They seem like a good idea. Beautiful glaze treatments, lovely shapes, lovely light. However, fire bowls are causing serious accidents and, at the very least, extreme caution must be used around them. At the most, they shouldn’t be used at all. I would never use one, given the mounting evidence. This might be a controversial stand, given how popular they are right now but, to me, the safety issue outweighs the fad.
Gel fuel is used in fire bowls and therein lies part of the issue. Basically, burns from gel fuel accidents are the same as napalm burns.
Usually fuel usage and safety greatly depends upon the person involved. We’ve all heard the horror stories about people who poured more charcoal lighter fluid onto a fire that had already been lit. Sometimes the fuel in the can lit on fire. Well, the same scenario can happen with gel fuel used in fire bowls. Even if a person takes care, though, accidents happen because sometimes the ceramic fire bowl explodes, showering those nearby with flaming fuel. In addition, the gel itself can explode. Click here and here and if you want to read more about recent cases (caution, it’s graphic and disturbing).
We are used to using candles and we’ve learned to use them with care. Oil lamps and kerosene lanterns cannot be lit until you reassemble the lamp and light the wick. But, whether you’re using gel fuel with a Bunsen burner, fondue pot, or decorative fire bowl, you simply pour the fuel into the holder and light it.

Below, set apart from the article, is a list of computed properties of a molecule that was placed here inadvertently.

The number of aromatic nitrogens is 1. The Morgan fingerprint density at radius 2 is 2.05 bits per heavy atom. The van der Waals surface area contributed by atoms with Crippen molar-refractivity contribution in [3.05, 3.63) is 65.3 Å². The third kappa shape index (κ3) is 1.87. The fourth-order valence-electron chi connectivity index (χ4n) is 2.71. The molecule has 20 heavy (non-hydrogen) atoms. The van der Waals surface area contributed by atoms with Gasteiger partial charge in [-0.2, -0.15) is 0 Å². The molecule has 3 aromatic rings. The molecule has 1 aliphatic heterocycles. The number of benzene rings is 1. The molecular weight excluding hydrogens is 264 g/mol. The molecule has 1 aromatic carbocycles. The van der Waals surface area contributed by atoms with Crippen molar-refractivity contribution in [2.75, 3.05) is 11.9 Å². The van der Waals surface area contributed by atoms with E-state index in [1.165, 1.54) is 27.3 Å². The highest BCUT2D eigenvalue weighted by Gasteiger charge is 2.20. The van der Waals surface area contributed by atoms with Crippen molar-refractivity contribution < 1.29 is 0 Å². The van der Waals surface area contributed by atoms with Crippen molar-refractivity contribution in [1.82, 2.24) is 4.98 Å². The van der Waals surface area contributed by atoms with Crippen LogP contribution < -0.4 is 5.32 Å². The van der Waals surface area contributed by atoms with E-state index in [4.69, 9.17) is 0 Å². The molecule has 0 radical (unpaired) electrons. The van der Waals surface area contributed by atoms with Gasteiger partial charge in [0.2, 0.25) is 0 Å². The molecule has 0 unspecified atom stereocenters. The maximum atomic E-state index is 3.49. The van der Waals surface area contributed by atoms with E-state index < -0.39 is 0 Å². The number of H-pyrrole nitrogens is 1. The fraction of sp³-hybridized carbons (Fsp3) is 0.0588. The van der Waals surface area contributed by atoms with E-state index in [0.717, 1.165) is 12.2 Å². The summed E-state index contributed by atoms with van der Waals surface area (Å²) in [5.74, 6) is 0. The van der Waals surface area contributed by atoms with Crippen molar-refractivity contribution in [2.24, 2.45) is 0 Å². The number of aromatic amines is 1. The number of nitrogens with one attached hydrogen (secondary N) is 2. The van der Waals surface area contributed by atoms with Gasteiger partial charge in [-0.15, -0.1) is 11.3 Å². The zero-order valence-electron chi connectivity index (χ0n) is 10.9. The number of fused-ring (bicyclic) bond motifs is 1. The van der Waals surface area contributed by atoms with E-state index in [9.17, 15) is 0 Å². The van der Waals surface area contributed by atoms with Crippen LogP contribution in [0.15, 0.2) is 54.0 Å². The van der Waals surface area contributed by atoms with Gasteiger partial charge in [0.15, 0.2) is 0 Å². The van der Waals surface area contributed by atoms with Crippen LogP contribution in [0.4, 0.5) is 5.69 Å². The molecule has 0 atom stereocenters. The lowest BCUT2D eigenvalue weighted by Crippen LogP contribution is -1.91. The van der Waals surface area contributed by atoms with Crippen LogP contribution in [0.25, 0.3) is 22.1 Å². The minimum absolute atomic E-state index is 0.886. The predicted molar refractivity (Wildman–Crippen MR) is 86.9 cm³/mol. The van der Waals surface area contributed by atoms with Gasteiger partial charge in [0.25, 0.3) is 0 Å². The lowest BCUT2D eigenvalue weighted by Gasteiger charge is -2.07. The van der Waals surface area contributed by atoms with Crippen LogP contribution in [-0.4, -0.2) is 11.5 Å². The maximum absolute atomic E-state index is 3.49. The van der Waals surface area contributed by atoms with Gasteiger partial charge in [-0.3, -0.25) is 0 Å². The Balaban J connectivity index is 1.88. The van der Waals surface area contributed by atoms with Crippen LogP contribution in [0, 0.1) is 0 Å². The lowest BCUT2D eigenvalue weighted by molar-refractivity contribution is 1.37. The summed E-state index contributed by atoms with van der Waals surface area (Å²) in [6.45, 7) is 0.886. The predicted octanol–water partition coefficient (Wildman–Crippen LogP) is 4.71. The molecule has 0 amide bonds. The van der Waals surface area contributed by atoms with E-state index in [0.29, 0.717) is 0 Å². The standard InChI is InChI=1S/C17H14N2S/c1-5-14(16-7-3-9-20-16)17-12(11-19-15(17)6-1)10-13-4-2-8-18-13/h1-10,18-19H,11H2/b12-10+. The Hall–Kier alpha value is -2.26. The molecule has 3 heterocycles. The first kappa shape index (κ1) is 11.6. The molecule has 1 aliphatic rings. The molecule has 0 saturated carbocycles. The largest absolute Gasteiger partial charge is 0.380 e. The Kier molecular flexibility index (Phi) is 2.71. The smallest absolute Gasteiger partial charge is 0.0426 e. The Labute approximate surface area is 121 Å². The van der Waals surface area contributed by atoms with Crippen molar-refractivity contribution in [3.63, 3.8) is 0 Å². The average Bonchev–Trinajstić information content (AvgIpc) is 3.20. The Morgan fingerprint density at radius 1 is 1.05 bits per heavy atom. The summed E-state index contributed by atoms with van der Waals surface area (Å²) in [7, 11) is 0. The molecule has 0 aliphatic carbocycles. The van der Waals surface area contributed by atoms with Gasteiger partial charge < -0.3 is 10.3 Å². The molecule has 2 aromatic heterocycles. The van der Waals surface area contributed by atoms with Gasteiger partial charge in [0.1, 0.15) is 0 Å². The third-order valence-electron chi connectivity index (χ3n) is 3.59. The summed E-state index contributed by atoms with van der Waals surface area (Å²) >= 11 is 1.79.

The thing is, ceramic fire bowls seem to be sold everywhere right now. I’ve seen inexpensive, mass-produced versions at hardware and houseware stores. I’ve seen gorgeous, hand-thrown fire bowls in shops and gallery gift stores. I would like to think that the people who are selling these or making them don’t realize how dangerous they can be. Here is an entry on Snopes related to the issue. Here is a youtube video about the issue from a personal injury lawyer. Believe me, The Consumer Products Safety Commission would not have recalled 2 million jugs or cans of gel fuel had there been no reason.
As artisans, we naturally want what we create and sell to be safe for consumers. It’s time to rethink fire bowls. Aside from the possibility of harm, there is a legal liability issue.
Buying Christmas gifts? Reconsider that fire bowl….